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Injury rates in the sport of ice hockey have been investigated by multiple researchers as a means of assessing trends, addressing anatomical areas prone to trauma, and advocating for equipment/rules modification based on inferential findings. The purpose of this article is to a.) define what an injury encompasses in the sport of ice hockey, b.) outline the research pertaining to injury rate computation, c.) reveal anatomical areas that may be exposed to injury at a higher degree during sport competition and d.) briefly outline injury mechanisms and types.

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I must admit that I’m a principle oriented strength coach.  In other words, our principles dictate our program design and the way we train our athletes.  Our programs are basic in nature but every working part has a rhyme and reason set firmly on a foundation of what we call the BIG three. 

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I’ve been involved in the game of hockey my entire life, first as a player and now as a strength coach.  I remember the demands of testing, the competition amongst teammates and the feeling of self-satisfaction after the effort of exertion.  Testing was, and still is a rewarding time for me.  Looking back, one protocol that has stood the test of time, both past and present, in the sport of ice hockey is the 300-yard shuttle.  I endured this test for many years as a player, and have had it in my coaching arsenal during testing day to see “who was in shape” and ready for the demands of a long, drawn out, grinding season packed with 30mph collisions and large amounts of travel.   However, just like everything else in the biological sciences, the more you learn, the more you question yourself, the more you question your methods, the more you question common practice.  After all common practice doesn’t always equate to best practice.  Below are three reasons we no longer test the 300-yard shuttle at DSC.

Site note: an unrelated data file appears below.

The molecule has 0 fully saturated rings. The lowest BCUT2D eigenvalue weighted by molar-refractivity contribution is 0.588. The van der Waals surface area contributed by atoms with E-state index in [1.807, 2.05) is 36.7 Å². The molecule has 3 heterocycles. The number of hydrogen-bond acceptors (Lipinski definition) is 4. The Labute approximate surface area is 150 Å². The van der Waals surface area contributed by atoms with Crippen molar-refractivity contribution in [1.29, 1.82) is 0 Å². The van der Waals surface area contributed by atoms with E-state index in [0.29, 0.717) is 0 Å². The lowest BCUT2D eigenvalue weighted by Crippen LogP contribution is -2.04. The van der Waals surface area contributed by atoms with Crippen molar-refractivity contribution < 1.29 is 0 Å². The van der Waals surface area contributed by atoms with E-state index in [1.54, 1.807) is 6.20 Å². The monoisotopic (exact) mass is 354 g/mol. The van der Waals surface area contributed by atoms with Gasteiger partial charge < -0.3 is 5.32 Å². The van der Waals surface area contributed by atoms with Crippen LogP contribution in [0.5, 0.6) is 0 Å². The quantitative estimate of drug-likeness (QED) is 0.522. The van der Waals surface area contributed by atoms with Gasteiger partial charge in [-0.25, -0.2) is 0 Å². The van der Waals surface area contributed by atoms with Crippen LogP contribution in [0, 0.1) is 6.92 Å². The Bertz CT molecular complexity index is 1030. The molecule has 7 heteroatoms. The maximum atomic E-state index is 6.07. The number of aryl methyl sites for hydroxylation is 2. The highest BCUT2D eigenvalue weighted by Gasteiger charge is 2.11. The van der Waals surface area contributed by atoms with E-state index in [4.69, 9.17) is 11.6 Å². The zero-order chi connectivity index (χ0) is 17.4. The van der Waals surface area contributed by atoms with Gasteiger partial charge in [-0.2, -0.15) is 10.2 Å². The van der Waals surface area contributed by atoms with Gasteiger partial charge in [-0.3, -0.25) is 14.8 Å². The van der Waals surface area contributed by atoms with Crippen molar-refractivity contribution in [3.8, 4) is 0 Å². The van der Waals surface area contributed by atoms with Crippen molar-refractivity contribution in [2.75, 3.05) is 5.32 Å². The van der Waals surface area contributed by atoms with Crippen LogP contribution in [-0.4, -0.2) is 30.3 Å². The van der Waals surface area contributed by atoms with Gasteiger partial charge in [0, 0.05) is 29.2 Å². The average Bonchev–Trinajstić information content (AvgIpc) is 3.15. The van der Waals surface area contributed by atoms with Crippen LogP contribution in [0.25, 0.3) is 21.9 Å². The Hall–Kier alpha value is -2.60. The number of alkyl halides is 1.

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The role of nutrition in sports performance cannot be ignored.  Eating the proper foods serves as a performance enhancer, recovery stimulator and has a profound impact on body composition and fuel efficiency during exercise.  We are what we eat, and poor food choices may have a direct correlation on the results we seek both on and off the ice.  During the course of the competitive hockey season athletes train at Donskov Strength and Conditioning twice/week.  That is NOT a lot of time when we consider that there are one hundred and sixty eight hours in a seven-day workweek.  It doesn't take a PhD in mathematics to figure out 1.19% of the week is spent in the weight room, leaving 98.81% of the time sleeping, eating, practicing, playing hockey and attending school.  The glue that binds all of these activities is will power and good decision-making. The purpose of this article is to educate parents on the importance of proper nutrition during the hockey season.  This article was written for you because more often than not, you are directly responsible for food preparation, grocery shopping and packing on the road.  So where do we start?  What constitutes a good meal?  What should my son or daughter eat before a game?  After a game? This article serves to answer these questions and provide practical solutions sprinkled in with a little bit of science.